As part of the Barmera Centenary celebrations this year (2021), I wrote a letter to a future resident of Barmera. I submitted the letter to the time capsule buried this afternoon (which was originally going to be be buried for 100 years but has now been changed to 50 years at community request) and I am publishing a copy of the letter here on my personal blog.
Image and text below.
31st March 2021
Dear future resident,
I will be long-dead by the time you read this, my children too, but perhaps grand-children or great-grandchildren of mine will be sharing this place with you. I am thinking of you today, future Barmera resident, whoever you are. Thinking of the future you will live in and the choices I am making to try and build that future for you.
I’ve been reading predictions and guesses by futurists for a project that I am currently working on and they imagine a future of sea-level rise, food scarcity, innovation and technological advancements. In worst case scenarios of sea-level rise, Barmera will one-day be swallowed by an inland sea, though that should still be a distant threat even in your future 100 years from now.
Perhaps you live in a future with such advanced prosthetic limbs that people remove healthy arms and legs to install superior ones? Body upgrades are one of the futures I’ve been reading about. It’s hard to imagine now, but perhaps it’s real in your world. Perhaps it’s made the world more equal and fair for people born with disabilities – if we can remake our bodies, surely we can remake our perspectives too? Surely in your world we can finally understand and celebrate and make space for peoples from all backgrounds and skills and personalities. Surely racism, homophobia, ableism and all the other biases we use to hurt each other can be reimagined and erased.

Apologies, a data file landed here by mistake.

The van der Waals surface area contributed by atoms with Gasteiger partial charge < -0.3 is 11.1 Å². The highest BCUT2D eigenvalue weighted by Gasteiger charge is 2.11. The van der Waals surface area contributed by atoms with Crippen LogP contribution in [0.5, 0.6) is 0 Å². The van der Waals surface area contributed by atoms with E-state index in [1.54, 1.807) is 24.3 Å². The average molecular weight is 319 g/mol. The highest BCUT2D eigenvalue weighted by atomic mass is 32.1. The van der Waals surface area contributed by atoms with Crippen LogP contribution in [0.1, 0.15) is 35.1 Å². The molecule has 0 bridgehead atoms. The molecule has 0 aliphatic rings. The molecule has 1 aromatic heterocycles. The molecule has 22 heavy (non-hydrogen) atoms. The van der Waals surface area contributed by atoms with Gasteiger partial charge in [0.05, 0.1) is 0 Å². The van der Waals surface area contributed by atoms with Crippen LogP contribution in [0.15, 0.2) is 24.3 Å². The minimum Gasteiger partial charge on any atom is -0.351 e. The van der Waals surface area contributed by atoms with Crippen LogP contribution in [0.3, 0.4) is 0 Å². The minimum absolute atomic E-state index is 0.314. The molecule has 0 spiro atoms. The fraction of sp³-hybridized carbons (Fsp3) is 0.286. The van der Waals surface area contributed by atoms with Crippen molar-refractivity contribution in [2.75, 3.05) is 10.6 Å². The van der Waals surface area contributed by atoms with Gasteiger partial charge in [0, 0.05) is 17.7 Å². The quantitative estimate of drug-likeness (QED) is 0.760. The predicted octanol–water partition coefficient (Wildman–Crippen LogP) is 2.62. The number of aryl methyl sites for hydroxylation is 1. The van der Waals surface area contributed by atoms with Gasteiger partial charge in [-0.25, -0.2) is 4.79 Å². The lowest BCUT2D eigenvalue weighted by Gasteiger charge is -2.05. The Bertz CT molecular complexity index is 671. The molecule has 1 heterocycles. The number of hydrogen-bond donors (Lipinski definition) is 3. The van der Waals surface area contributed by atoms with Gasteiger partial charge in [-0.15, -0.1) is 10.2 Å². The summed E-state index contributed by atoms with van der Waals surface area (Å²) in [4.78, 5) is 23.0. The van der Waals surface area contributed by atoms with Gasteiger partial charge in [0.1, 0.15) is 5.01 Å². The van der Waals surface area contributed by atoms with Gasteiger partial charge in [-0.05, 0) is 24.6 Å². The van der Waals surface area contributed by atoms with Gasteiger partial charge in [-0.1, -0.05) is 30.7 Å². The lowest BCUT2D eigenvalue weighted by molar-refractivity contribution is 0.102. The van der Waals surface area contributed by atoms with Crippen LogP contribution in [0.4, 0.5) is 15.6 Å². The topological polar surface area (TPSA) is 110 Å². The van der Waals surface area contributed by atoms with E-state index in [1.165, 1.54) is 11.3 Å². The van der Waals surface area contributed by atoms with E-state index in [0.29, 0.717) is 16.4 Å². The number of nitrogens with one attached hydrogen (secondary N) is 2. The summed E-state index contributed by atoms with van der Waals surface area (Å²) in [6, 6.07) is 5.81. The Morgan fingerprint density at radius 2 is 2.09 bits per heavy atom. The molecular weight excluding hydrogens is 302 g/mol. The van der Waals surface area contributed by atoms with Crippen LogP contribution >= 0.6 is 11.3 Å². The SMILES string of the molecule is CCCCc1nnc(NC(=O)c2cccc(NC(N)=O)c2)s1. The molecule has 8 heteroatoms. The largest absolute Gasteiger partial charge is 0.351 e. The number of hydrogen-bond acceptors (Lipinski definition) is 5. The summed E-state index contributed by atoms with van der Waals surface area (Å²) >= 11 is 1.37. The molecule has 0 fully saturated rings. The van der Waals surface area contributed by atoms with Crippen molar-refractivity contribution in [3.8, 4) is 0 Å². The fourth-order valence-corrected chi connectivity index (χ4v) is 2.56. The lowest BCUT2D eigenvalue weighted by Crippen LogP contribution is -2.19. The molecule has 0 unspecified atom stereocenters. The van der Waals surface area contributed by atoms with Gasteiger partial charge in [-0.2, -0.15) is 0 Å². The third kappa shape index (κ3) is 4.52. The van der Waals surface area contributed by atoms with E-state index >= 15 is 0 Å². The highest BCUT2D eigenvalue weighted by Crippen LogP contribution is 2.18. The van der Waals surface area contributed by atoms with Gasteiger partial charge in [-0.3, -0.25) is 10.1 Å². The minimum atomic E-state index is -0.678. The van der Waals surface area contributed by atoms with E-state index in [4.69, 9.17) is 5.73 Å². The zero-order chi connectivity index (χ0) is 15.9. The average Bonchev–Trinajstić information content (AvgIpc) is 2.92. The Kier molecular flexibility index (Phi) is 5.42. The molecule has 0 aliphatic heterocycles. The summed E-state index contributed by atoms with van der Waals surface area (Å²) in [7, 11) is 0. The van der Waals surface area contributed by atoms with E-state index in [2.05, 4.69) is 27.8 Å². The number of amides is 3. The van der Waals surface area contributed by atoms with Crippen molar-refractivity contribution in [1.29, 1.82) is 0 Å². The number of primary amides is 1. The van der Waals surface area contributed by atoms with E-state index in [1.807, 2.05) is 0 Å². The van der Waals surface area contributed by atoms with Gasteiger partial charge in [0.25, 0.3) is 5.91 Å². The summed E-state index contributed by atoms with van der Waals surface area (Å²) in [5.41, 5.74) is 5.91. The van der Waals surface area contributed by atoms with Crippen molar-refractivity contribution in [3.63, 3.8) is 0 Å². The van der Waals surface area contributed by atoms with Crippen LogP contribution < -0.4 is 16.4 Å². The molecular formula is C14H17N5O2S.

100 years feels like forever but I know it’s not. Your world probably does look and feel very different to mine in some ways, but there are shadows and memories your world will still carry from mine, things that perhaps will not have changed as much as I might hope. I know that. I do. But I hope all the same that you have inherited the best possible future we could give you.
Perhaps Barmera has disappeared or shrunk by the time you read this, but I hope some of the joy I’ve had here is still there for you. I hope the Bonney Theatre is still standing and that people still gather there to tell stories. The Bonney Theatre is the place I first performed to a paying audience, in a show called Random Girls with Riverland Youth Theatre and Vitalstatistix in 2005. That show, that experience, changed my life. It saved me and gave me a future I didn’t know I was allowed to want. I hope that you have the opportunity to sit quietly in the dark within its walls and be transported, changed and inspired.
I hope you can still stand on the edge of the lake and watch the sun set over the water as your chest fills with joy the way it does for me. I hope you fight for what you believe in. I hope you love fiercely and fully. I hope your future is bright and bold and possible. I hope that we didn’t let you down.
With all my love
Chief Storyteller & Co-founder